Rural Scholars Program FAQs
What is the Rural Scholars Program?
The Rural Scholars Program offers medical school applicants, with a desire and commitment to provide medical services for rural and medically underserved populations, the focused education that will prepare them for life and practice in a rural community.
How do I apply to participate in the Rural Scholars Program?
Application for the Rural Medical Education Program will begin towards the end of the first semester and an interview process will help identify students who are a good fit for the Rural Medical Education program.
What are the medically underserved and inner-city opportunities?
Currently, students experience patient encounters under faculty supervision at Cornerstone Assistant Network. This is a clinic dedicated to helping patients with limited resources
What is the Texas Rural Health Association Student Chapter?
The Texas Rural Health Association Student Chapter is a student organization for all Health Science Center students who have an interest in rural health. The goal of this organization is the exchange of ideas and information regarding the intricacies of rural health. An important objective is to provide additional learning opportunities for student members and active involvement in rural community programs. Rural Scholars Program participants are strongly encouraged to join this organization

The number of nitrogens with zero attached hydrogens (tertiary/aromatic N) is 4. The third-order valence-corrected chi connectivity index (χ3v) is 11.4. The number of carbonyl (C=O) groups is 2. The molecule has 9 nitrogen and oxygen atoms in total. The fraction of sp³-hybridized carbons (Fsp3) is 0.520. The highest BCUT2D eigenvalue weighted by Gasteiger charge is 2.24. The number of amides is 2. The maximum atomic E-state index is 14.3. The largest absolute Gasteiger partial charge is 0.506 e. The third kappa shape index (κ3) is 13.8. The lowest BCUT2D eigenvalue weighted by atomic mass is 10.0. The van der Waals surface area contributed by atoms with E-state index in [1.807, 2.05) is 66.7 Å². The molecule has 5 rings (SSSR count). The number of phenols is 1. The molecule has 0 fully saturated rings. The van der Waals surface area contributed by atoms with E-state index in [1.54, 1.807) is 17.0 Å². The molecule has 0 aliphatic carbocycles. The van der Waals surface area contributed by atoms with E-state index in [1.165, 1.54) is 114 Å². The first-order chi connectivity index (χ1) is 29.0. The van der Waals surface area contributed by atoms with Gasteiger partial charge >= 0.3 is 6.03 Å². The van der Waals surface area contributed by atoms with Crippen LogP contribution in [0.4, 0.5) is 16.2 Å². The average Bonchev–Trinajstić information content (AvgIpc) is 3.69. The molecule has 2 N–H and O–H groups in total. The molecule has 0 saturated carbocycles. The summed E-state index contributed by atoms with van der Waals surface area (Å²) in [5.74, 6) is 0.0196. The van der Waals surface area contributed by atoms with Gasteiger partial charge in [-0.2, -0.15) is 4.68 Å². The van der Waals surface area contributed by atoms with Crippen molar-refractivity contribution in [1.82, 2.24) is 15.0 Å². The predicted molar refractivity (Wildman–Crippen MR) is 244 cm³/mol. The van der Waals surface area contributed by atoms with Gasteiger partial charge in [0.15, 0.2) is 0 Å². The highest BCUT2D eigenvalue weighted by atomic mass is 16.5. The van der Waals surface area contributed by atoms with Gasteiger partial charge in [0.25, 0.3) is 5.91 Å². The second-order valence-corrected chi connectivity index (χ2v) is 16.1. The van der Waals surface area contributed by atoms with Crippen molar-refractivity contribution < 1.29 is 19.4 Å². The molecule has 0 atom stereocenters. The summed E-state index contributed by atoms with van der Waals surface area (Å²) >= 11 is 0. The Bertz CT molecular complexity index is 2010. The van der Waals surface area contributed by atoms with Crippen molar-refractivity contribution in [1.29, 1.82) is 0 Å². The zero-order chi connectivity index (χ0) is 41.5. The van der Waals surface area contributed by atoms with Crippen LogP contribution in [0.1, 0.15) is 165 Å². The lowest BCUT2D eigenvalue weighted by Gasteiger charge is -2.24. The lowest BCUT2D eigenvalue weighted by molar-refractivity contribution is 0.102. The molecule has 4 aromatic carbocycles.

What is a clerkship?
A clerkship is a focused training rotation in a medical specialty area that is scheduled during Years 3 and 4. These rotations may be scheduled in a variety of clinical settings – ambulatory-based or hospital-based and have specific academic and testing requirements. For example: The TCOM Year 3 curriculum includes rotations in family medicine, internal medicine, pediatrics, Ob/Gyn, surgery, psychiatry, and osteopathic manipulative medicine. Rural Scholars complete these rotations at available rural-based locations outside the DFW area.
If I were accepted to participate in the Rural Scholars Program, am I required to select family medicine as my practice specialty?
No, not at all. The intent of this curriculum is to provide a solid foundation of knowledge and skills to any medical student who aspires to serve a rural, or underserved population, regardless of which specialty the student is interested in.
The vision of an initiative, such as the Rural Osteopathic Medical Education of Texas (ROME), is to address the need for physicians in rural and underserved areas of Texas. Primary care specialties, such as family medicine, Ob/Gyn, pediatrics, general internal medicine, and general surgery are critical areas of need. Obviously, these are areas we hope students will eventually consider.